ADVANCES IN DIGITAL FORENSICS XVIII
Edited by: Gilbert Peterson and Sujeet Shenoi
Digital forensics deals with the acquisition, preservation, examination, analysis and presentation of electronic evidence. Computer networks, cloud computing, smartphones, embedded devices and the Internet of Things have expanded the role of digital forensics beyond traditional computer crime investigations. Practically every crime now involves some aspect of digital evidence; digital forensics provides the techniques and tools to articulate this evidence in legal proceedings. Digital forensics also has myriad intelligence applications; furthermore, it has a vital role in cyber security -- investigations of security breaches yield valuable information that can be used to design more secure and resilient systems.
Advances in Digital Forensics XVIII describes original research results and innovative applications in the discipline of digital forensics. In addition, it highlights some of the major technical and legal issues related to digital evidence and electronic crime investigations. The areas of coverage include:
This book is the eighteenth volume in the annual series produced by the International Federation for Information Processing (IFIP) Working Group 11.9 on Digital Forensics, an international community of scientists, engineers and practitioners dedicated to advancing the state of the art of research and practice in digital forensics. The book contains a selection of eleven edited papers from the Eighteenth Annual IFIP WG 11.9 International Conference on Digital Forensics, a fully-virtual event held in the winter of 2022.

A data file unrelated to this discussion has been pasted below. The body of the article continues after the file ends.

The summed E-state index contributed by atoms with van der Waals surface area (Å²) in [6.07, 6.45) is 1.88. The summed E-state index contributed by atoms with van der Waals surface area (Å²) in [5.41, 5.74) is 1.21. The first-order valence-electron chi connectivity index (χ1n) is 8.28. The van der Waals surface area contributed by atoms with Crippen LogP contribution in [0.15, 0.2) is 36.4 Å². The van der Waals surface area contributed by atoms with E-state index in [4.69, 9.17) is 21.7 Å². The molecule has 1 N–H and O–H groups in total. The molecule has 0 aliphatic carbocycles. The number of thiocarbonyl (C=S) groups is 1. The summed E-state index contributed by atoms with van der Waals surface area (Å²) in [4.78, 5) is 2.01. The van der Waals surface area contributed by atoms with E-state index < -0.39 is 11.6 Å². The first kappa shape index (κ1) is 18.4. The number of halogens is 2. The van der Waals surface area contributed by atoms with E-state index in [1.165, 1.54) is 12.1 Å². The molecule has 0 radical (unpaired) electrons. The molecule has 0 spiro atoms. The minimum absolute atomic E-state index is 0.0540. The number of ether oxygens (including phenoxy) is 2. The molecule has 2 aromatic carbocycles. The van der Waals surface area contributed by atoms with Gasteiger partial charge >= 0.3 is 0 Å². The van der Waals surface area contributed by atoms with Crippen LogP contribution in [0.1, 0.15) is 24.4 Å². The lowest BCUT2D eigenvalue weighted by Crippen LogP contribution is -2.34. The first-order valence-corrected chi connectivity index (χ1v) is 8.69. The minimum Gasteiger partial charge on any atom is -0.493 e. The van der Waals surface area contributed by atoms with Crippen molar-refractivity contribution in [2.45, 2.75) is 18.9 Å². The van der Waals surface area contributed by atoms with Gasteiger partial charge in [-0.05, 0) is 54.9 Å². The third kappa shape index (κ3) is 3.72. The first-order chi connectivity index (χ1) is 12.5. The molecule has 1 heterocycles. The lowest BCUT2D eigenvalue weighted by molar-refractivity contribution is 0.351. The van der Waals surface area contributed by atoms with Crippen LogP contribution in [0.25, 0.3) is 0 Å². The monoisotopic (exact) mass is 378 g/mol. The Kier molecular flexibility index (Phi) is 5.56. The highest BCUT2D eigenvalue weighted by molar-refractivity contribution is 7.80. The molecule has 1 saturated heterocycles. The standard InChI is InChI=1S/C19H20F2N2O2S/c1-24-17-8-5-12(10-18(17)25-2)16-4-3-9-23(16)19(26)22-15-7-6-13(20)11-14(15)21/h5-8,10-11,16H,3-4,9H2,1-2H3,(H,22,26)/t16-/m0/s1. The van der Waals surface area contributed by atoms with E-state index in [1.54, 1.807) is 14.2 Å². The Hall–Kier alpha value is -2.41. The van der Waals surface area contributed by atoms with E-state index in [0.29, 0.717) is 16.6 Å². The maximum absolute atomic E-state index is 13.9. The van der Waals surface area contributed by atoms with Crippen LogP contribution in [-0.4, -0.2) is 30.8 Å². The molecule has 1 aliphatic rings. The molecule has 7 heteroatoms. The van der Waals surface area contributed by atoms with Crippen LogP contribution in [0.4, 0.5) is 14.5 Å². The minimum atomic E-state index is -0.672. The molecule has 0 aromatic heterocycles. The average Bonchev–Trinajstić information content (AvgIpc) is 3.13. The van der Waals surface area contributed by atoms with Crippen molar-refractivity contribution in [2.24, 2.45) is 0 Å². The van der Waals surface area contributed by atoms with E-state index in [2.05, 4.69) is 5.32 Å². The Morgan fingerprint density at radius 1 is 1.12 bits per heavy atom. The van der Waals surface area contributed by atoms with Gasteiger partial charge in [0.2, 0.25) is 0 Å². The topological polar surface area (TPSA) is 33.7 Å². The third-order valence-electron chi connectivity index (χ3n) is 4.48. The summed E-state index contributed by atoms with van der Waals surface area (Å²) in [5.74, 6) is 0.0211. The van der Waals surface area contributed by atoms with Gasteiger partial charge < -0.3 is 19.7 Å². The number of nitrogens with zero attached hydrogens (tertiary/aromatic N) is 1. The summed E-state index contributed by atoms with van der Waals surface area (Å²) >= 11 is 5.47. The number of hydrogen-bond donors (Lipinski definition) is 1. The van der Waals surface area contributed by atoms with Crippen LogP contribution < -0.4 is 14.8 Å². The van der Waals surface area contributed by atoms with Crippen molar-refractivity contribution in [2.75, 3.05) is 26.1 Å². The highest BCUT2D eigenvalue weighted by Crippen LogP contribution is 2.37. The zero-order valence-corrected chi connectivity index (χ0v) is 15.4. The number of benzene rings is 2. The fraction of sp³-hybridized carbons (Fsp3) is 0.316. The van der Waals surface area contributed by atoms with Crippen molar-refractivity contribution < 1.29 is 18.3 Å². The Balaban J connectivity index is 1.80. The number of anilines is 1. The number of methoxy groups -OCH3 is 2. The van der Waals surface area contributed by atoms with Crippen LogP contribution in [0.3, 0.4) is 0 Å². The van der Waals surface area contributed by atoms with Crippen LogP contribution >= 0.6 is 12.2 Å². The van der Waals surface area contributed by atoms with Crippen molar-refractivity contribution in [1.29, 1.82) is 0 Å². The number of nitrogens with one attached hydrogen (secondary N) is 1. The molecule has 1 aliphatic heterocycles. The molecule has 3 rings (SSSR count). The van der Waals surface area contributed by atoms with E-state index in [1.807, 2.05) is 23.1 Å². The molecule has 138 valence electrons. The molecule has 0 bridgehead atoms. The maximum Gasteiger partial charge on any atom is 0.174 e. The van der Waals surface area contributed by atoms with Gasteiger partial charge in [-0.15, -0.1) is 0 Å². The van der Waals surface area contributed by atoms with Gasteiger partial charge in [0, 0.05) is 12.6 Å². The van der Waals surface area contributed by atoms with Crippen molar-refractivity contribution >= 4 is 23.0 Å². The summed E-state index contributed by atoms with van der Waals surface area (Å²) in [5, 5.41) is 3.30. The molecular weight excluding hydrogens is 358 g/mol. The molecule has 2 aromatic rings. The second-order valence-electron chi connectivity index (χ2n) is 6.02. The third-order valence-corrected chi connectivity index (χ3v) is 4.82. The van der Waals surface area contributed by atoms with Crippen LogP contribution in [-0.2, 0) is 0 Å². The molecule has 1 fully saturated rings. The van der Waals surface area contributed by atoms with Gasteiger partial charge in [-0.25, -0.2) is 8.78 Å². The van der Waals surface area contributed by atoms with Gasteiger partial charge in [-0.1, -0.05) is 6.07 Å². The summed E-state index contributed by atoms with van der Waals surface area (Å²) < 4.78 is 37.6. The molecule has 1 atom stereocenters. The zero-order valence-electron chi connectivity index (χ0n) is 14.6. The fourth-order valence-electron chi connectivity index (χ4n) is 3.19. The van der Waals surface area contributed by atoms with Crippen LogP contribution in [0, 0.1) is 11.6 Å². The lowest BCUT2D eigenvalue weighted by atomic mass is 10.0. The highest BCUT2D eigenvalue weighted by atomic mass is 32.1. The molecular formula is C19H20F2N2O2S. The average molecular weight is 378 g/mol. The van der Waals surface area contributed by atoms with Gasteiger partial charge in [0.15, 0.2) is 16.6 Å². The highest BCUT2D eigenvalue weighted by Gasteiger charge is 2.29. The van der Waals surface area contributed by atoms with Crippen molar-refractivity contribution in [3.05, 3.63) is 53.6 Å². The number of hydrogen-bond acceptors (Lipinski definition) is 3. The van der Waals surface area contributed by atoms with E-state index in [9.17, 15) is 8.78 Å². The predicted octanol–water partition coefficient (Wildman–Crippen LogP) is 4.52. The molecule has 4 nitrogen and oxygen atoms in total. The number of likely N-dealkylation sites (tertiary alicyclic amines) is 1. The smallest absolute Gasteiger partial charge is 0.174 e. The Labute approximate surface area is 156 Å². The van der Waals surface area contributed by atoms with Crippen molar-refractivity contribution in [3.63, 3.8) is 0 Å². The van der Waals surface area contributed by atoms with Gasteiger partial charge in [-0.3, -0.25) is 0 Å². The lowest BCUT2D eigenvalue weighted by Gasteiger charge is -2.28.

Advances in Digital Forensics XVIII
is an important resource for researchers, faculty members and graduate students, as well as for practitioners and individuals engaged in research and development efforts for the law enforcement and intelligence communities.
Gilbert Peterson is a Professor of Computer Engineering at the Air Force Institute of Technology, Wright-Patterson Air Force Base, Ohio, USA.
Sujeet Shenoi is the F.P. Walter Professor of Computer Science and a Professor of Chemical Engineering at the University of Tulsa, Tulsa, Oklahoma, USA.